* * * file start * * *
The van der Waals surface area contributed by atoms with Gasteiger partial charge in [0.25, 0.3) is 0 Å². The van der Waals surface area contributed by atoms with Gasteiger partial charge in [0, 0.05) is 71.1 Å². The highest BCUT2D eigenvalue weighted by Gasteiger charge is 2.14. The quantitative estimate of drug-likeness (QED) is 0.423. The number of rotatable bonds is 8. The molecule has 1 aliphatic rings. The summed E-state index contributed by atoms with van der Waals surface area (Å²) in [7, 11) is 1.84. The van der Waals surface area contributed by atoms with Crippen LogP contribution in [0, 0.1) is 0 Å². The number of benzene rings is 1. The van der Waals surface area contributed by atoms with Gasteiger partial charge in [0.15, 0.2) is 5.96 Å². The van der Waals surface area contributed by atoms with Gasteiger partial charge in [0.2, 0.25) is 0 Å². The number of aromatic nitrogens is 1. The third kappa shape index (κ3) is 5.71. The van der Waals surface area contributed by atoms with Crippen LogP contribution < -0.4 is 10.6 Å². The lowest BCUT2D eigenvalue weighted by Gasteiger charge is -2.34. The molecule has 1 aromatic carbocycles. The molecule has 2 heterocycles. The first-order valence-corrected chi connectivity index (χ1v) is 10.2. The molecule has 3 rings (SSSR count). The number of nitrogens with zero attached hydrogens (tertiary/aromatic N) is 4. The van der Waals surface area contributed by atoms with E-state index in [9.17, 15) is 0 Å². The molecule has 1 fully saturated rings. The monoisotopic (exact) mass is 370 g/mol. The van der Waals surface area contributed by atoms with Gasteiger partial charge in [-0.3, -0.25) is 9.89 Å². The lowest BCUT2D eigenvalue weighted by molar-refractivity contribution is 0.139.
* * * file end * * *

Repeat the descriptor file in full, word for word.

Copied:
The van der Waals surface area contributed by atoms with Gasteiger partial charge in [0.25, 0.3) is 0 Å². The van der Waals surface area contributed by atoms with Gasteiger partial charge in [0, 0.05) is 71.1 Å². The highest BCUT2D eigenvalue weighted by Gasteiger charge is 2.14. The quantitative estimate of drug-likeness (QED) is 0.423. The number of rotatable bonds is 8. The molecule has 1 aliphatic rings. The summed E-state index contributed by atoms with van der Waals surface area (Å²) in [7, 11) is 1.84. The van der Waals surface area contributed by atoms with Crippen LogP contribution in [0, 0.1) is 0 Å². The number of benzene rings is 1. The van der Waals surface area contributed by atoms with Gasteiger partial charge in [0.15, 0.2) is 5.96 Å². The van der Waals surface area contributed by atoms with Gasteiger partial charge in [0.2, 0.25) is 0 Å². The number of aromatic nitrogens is 1. The third kappa shape index (κ3) is 5.71. The van der Waals surface area contributed by atoms with Crippen LogP contribution < -0.4 is 10.6 Å². The lowest BCUT2D eigenvalue weighted by Gasteiger charge is -2.34. The molecule has 1 aromatic carbocycles. The molecule has 2 heterocycles. The first-order valence-corrected chi connectivity index (χ1v) is 10.2. The molecule has 3 rings (SSSR count). The number of nitrogens with zero attached hydrogens (tertiary/aromatic N) is 4. The van der Waals surface area contributed by atoms with E-state index in [9.17, 15) is 0 Å². The molecule has 1 fully saturated rings. The monoisotopic (exact) mass is 370 g/mol. The van der Waals surface area contributed by atoms with Gasteiger partial charge in [-0.3, -0.25) is 9.89 Å². The lowest BCUT2D eigenvalue weighted by molar-refractivity contribution is 0.139.